NewYork, 24.10.2017

US consumers fall short in making smart food, drink choices

In GfK global study, US ranks low in attention to “hot-button” ingredients such as sugar, fat

While healthy eating has gained plenty of news attention in recent decades, GfK research shows that US consumers lag behind global averages in putting awareness of healthy ingredients into action.

GfK asked 23,000 consumers online in 17 countries how important certain factors are, from a given list, when deciding what to eat or drink. For the top six factors, US scores ranked 6 to 13 percentage points below the global averages.

For example, nearly half (48%) of consumers worldwide report that products being low-sugar or sugar-free is “extremely” or “very” important to them, compared to 42% in the US. Globally, 48% also cited “GMO-free” -– lacking genetically modified (GMO) ingredients -– as another important factor in food and drink choices; in the US, the level was just 37%.

The study revealed similar discrepancies between global and US scores for low-salt or low-sodium (45% worldwide, versus 36% in the US), vitamins or minerals (44% versus 35%), and low-fat or no-fat (44% versus 35%).

The “organic” designation, which has drawn so much focus at higher-end supermarkets and health-focused restaurants, was a factor for only one-third (31%) of US consumers -– well below the global average of 44%.

Consumers ages 20 to 39 opt for healthy ingredients

In the US, the most selective food and drink shoppers are those in the 20-to-29 and 30-to-39 age groups. Fully half (50%) of those 30 to 39 years old consider the low-sugar or sugar-free designations when deciding what to eat or drink, for example. This age group is also highest in taking GMOs (42%), sodium or salt (43%), and other factors into account.

The 20 to 29 year olds posted the highest proportions for consideration of local production and/or ingredients (42%) and presence of vitamins or minerals (43%). 

Impacts of income and gender

Because healthy foods often cost more, it is probably not surprising that higher-income households are more likely to take these factors into account when making food choices. Among those with high incomes (the top 25%), the most important factors are low sugar or sugar-free (49%), low sodium or low salt (44%), and use of local ingredients or being produced locally (42%). Among low-income households, GMO-free and low sugar or sugar-free are the top two (39% and 36% respectively).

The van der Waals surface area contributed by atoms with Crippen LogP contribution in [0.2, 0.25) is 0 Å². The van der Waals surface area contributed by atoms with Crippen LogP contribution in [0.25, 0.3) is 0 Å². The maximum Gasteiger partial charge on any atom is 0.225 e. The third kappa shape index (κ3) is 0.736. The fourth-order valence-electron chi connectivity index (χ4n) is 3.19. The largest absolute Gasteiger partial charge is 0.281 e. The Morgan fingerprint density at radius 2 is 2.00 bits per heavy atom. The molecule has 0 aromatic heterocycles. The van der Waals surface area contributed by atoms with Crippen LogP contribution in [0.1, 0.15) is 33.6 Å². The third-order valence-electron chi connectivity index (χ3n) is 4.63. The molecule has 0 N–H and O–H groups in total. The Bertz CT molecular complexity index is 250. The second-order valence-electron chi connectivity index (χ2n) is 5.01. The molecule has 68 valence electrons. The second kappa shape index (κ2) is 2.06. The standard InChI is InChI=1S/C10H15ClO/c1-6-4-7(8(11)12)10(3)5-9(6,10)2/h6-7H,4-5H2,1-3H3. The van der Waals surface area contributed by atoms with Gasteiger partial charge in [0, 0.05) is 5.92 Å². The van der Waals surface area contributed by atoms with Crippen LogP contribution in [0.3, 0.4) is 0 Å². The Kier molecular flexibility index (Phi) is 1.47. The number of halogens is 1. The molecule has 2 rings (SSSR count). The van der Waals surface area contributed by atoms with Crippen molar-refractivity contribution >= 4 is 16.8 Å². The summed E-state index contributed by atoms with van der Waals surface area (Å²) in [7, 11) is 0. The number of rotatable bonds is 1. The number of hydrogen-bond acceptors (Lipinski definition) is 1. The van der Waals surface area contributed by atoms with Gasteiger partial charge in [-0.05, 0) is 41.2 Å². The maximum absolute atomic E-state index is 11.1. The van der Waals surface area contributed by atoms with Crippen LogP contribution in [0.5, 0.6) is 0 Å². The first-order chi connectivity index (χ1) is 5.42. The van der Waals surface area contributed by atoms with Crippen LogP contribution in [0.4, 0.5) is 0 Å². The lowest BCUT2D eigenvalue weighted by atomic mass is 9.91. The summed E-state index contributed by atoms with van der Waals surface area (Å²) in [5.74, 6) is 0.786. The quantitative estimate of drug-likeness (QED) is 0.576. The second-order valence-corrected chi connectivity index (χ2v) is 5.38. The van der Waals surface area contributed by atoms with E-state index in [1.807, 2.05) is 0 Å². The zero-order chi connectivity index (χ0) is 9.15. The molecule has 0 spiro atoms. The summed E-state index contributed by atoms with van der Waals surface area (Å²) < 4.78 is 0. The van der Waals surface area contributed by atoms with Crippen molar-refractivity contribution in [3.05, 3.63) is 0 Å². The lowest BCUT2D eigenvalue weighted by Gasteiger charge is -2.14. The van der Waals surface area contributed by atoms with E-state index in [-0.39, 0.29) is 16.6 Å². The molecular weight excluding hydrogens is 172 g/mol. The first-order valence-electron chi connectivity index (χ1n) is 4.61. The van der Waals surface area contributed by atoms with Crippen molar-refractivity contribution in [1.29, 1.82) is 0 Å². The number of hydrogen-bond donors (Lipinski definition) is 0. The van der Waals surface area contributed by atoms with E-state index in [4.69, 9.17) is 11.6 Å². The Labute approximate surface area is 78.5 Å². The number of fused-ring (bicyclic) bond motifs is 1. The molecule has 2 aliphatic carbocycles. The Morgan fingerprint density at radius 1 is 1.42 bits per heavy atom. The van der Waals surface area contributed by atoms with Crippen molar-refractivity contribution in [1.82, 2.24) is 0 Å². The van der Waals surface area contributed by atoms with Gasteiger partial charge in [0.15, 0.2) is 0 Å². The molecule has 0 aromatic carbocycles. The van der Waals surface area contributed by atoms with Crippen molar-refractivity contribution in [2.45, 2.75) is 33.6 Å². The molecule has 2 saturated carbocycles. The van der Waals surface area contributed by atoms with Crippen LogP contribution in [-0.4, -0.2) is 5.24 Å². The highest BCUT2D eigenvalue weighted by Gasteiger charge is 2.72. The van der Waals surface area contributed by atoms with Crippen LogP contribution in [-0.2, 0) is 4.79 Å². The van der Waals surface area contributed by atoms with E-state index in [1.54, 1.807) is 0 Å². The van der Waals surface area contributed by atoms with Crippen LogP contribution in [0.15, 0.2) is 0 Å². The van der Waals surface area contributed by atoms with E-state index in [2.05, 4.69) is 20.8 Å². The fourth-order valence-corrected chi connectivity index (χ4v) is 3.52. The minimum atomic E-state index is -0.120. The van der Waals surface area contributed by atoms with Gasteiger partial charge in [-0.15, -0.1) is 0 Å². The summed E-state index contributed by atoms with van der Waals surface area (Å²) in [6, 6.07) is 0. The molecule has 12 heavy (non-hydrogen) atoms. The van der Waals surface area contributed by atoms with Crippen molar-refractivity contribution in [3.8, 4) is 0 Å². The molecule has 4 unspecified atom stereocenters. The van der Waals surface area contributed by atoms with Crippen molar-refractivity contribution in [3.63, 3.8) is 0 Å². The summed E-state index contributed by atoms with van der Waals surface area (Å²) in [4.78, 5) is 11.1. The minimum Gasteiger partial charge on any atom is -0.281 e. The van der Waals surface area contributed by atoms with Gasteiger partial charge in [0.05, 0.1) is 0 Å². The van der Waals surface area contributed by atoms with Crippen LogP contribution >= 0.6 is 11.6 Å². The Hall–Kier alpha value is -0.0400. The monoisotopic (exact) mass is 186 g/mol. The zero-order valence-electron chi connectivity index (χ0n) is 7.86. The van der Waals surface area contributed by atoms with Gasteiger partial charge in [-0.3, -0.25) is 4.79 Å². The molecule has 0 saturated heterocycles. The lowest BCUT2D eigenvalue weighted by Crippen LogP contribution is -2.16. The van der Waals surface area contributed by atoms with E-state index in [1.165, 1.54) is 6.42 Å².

In the US, men were more likely than women to consider key food and drink factors when making eating choices, scoring 3 to 6 percentage points higher in every case. Globally, gender was essentially a non-factor, with men and women scoring almost the same throughout.

China ranks as most selective on what to eat, drink

In eight out of the nine decision factors researched, China tops the list for having the highest percentage of consumers placing importance on that item when deciding what to eat or drink. The scrutiny is likely driven by the typically higher concerns over food safety in the market. The exception is for locally produced products, where Italy takes the lead. Other nations consistently placing in the top 3 were Brazil and Mexico.

The greatest difference between China and other nations is seen when it comes to preference for pre- or probiotic products. Here, China is 21 percentage points ahead of the next closest country, with over half of its online population placing high importance on this factor. This was also the only category where the US placed even in the top 5, with a level of 27%.

Download GfK’s complimentary report on “factors when deciding what to eat and drink” to see key demographic data for each of the 17 countries included in this survey.

GfK combines these self-reported insights with data from areas such as point of sales tracking, consumer panels and geo-marketing to help clients successfully target high-potential audiences both globally and within specific countries.

About the study

The survey question asked, “When deciding which food or beverage product to eat or drink, how important are the following in making your decision?”, with options listed as It is organic or made from organic ingredients; It is made locally or uses local ingredients; It is a low-sugar or sugar-free product; It is low fat or no fat; It is a low-sodium, low-salt product; It is fortified with vitamins or minerals; It contains pre- or probiotics; It is free from GMO (genetically-modified) ingredients; It is gluten-free.

GfK interviewed 23,000 consumers online in 17 countries in the summer 2017. Data are weighted to reflect the demographic composition of the online population aged 15+ in each market. The global average given in this release is weighted, based on the size of each country proportional to the other countries.

Countries included are Argentina, Australia, Belgium, Brazil, Canada, China, France, Germany, Italy, Japan, Mexico, Netherlands, Russia, South Korea, Spain, UK and USA

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